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Additional info for The Playbook: Suit up. Score chicks. Be awesome.
I’m not sure what it was about this song that caught my attention—the obscure, angelic object of desire does not, for instance, have my name, as in “Bobby’s Girl” (and “girl group rock,” as Greil Marcus calls it, was mostly about “The Boy”4), but I’m pretty sure sex, however sublimated and prepubescent, had something to do with it. I can also distinctly remember watching Shelly Fabares sing “Johnny Angel” on an episode of The Donna Reed Show (ABC, 1958–66), a program—like The Patty Duke Show (ABC, 1963–66)—that was de rigueur or must-see TV at the time.
Though I spent hours gazing at the cover, Elvis one face in a sea of famous faces, the song that kept haunting me, déjà vu all over again, was “Lucy in the Sky with Diamonds”: with its surreal lyrics and trippy melody, it sounded like nothing I had ever heard before. For some reason, perhaps the color of the back cover, I always associate it with the color red, the color of revolutionaries, and Sgt. Pepper’s, vinyl turning round and round on the turntable, turned me upside down, transporting me, like LSD later, to another, phantasmagoric world.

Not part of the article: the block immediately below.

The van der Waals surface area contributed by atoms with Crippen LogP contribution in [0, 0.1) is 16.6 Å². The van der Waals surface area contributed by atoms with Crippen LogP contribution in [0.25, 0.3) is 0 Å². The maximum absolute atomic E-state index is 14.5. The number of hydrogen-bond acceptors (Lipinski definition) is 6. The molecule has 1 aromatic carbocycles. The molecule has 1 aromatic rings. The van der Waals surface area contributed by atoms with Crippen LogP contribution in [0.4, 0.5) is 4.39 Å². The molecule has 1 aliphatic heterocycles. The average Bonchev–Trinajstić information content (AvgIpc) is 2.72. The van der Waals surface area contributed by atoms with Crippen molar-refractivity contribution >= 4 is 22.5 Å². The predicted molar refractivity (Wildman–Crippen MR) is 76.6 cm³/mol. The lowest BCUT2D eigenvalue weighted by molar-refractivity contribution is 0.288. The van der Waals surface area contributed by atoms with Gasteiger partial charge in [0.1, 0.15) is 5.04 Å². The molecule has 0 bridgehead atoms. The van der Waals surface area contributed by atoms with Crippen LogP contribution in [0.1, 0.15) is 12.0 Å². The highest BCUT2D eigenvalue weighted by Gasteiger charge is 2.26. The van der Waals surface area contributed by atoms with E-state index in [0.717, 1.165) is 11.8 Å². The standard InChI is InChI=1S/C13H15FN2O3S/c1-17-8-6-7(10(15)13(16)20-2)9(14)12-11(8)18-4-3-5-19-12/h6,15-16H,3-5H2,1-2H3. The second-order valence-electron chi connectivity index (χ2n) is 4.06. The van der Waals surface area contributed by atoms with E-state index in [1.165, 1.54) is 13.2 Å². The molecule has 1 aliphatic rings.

As her own pop-culture-studded repartee suggests (Mia has already established that there is a pronounced, generational difference between Elvis and Beatles fans), Jack Rabbit Slim’s is a pop-culture diorama, recollecting the sort of “googy” clubs featured in ‘60s cult films like Speedway (1968), a film that itself featured Elvis and Nancy Sinatra. Indeed, with its Douglas Sirk steaks and Martin-and-Lewis milkshakes, not to mention its manqué Sullivan maitre d’ (in real life, to quote Vince, “a wax museum with a pulse”), Jack Rabbit Slim’s is a miniature version of Pulp Fiction, a virtual treasure trove of mass-cultural kitsch and bric-a-brac.